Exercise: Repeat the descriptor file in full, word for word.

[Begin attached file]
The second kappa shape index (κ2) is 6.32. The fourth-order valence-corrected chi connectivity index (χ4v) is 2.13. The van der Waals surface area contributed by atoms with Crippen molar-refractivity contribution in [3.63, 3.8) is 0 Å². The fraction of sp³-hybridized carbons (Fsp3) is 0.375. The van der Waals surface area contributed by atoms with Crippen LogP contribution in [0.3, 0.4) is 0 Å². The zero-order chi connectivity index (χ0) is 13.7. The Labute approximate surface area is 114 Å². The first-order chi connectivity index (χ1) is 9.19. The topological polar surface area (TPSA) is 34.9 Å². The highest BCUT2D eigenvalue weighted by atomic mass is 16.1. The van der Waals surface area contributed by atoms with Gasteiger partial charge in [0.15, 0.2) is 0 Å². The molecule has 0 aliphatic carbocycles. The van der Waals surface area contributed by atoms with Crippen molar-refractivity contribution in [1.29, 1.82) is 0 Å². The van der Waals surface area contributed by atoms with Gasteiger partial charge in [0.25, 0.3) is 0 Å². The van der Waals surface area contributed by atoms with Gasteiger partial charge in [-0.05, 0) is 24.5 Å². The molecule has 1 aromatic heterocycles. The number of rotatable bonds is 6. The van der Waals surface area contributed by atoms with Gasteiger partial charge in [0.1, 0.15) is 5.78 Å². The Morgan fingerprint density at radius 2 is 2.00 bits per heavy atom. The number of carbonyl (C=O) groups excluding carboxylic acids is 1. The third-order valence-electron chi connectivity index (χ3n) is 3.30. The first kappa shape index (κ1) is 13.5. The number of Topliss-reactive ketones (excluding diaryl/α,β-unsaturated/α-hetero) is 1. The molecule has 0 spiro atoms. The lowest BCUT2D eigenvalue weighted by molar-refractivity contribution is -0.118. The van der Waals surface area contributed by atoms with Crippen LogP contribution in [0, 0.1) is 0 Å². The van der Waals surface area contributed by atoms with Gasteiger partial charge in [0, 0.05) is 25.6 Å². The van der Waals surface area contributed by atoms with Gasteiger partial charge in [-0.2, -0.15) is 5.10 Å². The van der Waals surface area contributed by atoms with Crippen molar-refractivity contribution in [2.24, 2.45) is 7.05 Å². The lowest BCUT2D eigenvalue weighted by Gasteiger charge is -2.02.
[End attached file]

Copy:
The second kappa shape index (κ2) is 6.32. The fourth-order valence-corrected chi connectivity index (χ4v) is 2.13. The van der Waals surface area contributed by atoms with Crippen molar-refractivity contribution in [3.63, 3.8) is 0 Å². The fraction of sp³-hybridized carbons (Fsp3) is 0.375. The van der Waals surface area contributed by atoms with Crippen LogP contribution in [0.3, 0.4) is 0 Å². The zero-order chi connectivity index (χ0) is 13.7. The Labute approximate surface area is 114 Å². The first-order chi connectivity index (χ1) is 9.19. The topological polar surface area (TPSA) is 34.9 Å². The highest BCUT2D eigenvalue weighted by atomic mass is 16.1. The van der Waals surface area contributed by atoms with Gasteiger partial charge in [0.15, 0.2) is 0 Å². The molecule has 0 aliphatic carbocycles. The van der Waals surface area contributed by atoms with Crippen molar-refractivity contribution in [1.29, 1.82) is 0 Å². The van der Waals surface area contributed by atoms with Gasteiger partial charge in [0.25, 0.3) is 0 Å². The van der Waals surface area contributed by atoms with Gasteiger partial charge in [-0.05, 0) is 24.5 Å². The molecule has 1 aromatic heterocycles. The number of rotatable bonds is 6. The van der Waals surface area contributed by atoms with Gasteiger partial charge in [0.1, 0.15) is 5.78 Å². The Morgan fingerprint density at radius 2 is 2.00 bits per heavy atom. The number of carbonyl (C=O) groups excluding carboxylic acids is 1. The third-order valence-electron chi connectivity index (χ3n) is 3.30. The first kappa shape index (κ1) is 13.5. The number of Topliss-reactive ketones (excluding diaryl/α,β-unsaturated/α-hetero) is 1. The molecule has 0 spiro atoms. The lowest BCUT2D eigenvalue weighted by molar-refractivity contribution is -0.118. The van der Waals surface area contributed by atoms with Crippen LogP contribution in [0, 0.1) is 0 Å². The van der Waals surface area contributed by atoms with Gasteiger partial charge in [0, 0.05) is 25.6 Å². The van der Waals surface area contributed by atoms with Gasteiger partial charge in [-0.2, -0.15) is 5.10 Å². The van der Waals surface area contributed by atoms with Crippen molar-refractivity contribution in [2.24, 2.45) is 7.05 Å². The lowest BCUT2D eigenvalue weighted by Gasteiger charge is -2.02.